Thanks to recent events, immigration has been a hot topic across the country over the past few months, not just in London. However London has a particularly special relationship with the issues of migration and race. As the historian Roy Porter explains, London is no stranger to migration; “Founded by immigrants, London has had a ceaseless history of immigration.” For most of the city’s history, the death rate has been higher than the birth rate, so London wouldn’t be here today without millions of migrants from across the UK and the rest of the world. Unfortunately, memory can be selective, and many argue against welcoming more migrants and refugees into the UK.
Sadly, London is also no stranger to racism. From the murder of prominent Jews at the coronation of Richard the Lionheart in September 1189, through to the Battle of Cable Street and the fight against fascism in the East End in the 1930s and 40s, anti-Semitism has been a persistent problem for London and Londoners. More recently, immigration from former British colonies starting in the 1950s has led to tension and discrimination against Asian and Black Londoners. In the worst cases this has resulting in racially-motivated murder, such as those of Altab Ali in 1978 and Stephen Lawrence in 1993.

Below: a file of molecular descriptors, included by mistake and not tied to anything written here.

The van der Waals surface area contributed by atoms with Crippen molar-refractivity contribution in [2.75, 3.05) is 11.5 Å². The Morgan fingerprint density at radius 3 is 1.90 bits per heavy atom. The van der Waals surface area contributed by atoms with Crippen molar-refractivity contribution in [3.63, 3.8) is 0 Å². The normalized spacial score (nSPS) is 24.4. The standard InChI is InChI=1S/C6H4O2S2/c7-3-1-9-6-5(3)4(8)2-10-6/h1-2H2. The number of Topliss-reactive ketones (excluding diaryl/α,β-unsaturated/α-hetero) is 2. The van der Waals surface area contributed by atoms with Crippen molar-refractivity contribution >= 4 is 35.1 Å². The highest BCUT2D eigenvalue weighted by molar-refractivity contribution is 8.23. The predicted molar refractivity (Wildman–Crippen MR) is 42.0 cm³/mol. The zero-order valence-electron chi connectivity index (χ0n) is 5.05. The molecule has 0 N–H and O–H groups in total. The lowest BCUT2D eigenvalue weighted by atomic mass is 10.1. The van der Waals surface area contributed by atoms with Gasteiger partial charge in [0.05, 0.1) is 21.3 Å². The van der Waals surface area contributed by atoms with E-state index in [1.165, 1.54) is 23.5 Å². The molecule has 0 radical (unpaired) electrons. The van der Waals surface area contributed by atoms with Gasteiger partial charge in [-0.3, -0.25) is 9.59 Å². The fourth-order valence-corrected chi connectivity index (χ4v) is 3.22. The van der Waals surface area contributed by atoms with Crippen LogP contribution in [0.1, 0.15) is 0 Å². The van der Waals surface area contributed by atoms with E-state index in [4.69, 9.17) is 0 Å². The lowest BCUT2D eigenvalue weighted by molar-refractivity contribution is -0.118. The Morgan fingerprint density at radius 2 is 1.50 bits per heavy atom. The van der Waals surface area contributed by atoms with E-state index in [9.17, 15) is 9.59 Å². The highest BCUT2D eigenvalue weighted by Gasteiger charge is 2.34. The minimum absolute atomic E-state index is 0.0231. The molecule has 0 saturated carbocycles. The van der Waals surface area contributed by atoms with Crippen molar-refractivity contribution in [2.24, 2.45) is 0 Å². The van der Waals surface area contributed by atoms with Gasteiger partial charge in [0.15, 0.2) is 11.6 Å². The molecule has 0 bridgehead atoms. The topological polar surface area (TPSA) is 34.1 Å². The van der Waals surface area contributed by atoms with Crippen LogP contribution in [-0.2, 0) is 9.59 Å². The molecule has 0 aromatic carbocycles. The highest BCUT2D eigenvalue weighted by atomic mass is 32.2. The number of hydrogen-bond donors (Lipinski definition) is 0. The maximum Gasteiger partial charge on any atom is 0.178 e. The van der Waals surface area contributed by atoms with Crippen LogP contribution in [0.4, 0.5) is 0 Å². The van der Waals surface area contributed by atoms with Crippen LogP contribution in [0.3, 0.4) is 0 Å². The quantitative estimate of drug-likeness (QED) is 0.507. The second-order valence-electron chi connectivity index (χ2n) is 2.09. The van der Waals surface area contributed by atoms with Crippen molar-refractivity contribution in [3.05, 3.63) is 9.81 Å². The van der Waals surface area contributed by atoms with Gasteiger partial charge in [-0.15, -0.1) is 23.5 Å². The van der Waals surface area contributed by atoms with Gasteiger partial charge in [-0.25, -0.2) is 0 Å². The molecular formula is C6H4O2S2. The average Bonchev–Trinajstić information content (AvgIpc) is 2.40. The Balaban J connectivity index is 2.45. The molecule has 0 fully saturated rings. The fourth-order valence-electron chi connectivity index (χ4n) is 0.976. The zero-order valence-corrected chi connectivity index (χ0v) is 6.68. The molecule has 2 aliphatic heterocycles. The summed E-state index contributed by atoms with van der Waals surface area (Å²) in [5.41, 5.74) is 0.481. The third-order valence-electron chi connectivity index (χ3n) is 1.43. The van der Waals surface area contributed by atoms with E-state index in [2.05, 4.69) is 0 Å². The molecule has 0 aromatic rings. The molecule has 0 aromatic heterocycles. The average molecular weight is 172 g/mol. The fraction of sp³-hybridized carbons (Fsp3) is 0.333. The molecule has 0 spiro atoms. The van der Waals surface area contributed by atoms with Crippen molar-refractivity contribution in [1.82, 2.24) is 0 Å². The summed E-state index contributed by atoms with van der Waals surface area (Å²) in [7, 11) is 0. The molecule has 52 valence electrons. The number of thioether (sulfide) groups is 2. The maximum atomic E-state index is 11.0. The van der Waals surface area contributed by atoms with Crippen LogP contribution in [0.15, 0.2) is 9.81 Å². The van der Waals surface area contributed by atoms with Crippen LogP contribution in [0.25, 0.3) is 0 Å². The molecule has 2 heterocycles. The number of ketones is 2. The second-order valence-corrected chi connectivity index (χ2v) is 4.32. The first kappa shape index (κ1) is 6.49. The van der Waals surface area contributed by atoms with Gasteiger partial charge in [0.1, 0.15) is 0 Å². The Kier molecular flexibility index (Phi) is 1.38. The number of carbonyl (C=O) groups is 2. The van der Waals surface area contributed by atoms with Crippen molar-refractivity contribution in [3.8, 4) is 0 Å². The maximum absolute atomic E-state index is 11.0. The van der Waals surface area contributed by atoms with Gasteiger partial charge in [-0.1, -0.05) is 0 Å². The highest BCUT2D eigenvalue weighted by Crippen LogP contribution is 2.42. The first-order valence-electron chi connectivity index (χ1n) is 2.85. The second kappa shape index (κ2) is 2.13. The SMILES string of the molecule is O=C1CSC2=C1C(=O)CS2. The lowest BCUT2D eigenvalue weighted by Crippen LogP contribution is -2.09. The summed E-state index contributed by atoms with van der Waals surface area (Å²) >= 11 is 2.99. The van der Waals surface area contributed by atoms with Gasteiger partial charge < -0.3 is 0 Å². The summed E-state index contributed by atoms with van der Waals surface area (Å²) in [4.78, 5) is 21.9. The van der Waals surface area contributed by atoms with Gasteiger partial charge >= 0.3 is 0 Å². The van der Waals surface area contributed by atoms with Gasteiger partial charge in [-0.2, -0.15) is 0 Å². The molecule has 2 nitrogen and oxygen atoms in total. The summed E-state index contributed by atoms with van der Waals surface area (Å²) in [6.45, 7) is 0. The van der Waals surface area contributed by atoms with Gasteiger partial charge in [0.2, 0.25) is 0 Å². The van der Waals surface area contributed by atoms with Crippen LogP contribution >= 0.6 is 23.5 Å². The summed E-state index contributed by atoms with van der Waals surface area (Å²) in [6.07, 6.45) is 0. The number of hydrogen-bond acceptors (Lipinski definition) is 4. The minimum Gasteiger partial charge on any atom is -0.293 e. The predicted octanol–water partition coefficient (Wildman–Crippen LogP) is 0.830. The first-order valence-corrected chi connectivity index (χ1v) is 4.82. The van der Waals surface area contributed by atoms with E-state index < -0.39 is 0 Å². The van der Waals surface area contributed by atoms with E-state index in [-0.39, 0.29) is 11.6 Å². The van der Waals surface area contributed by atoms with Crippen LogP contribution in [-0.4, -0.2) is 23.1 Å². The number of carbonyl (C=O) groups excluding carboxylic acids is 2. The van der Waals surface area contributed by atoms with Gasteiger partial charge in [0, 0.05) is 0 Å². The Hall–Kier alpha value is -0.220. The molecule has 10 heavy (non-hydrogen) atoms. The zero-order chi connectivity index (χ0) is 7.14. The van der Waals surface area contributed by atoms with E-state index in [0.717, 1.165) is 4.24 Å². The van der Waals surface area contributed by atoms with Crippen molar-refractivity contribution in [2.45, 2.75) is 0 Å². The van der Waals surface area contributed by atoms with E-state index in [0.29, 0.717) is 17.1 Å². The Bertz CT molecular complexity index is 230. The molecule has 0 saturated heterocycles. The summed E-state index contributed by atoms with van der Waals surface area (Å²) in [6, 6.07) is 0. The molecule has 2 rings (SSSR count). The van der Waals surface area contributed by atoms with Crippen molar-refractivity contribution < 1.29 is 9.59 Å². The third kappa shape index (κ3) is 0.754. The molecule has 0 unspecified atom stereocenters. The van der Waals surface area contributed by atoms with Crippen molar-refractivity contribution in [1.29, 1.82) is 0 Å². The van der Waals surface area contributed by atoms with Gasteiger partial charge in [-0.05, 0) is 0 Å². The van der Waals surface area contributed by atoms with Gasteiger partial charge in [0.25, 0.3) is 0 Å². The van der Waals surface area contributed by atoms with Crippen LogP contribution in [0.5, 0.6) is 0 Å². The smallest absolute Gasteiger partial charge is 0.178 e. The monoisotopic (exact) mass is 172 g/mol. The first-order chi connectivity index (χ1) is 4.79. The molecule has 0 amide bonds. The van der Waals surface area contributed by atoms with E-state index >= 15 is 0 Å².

The stickers below all relate to migration, or the interconnected issue of racism.
Sources and Further Reading
Beckman, Morris. The 43 Group. London: Centerprise (1993).
Hindley, Geoffrey. Magna Carta: The Origins of Liberty, from Runnymede to Washington. London: Robinson (2015 ).
Porter, Ray. London- A Social History. London: Penguin (2000 ).
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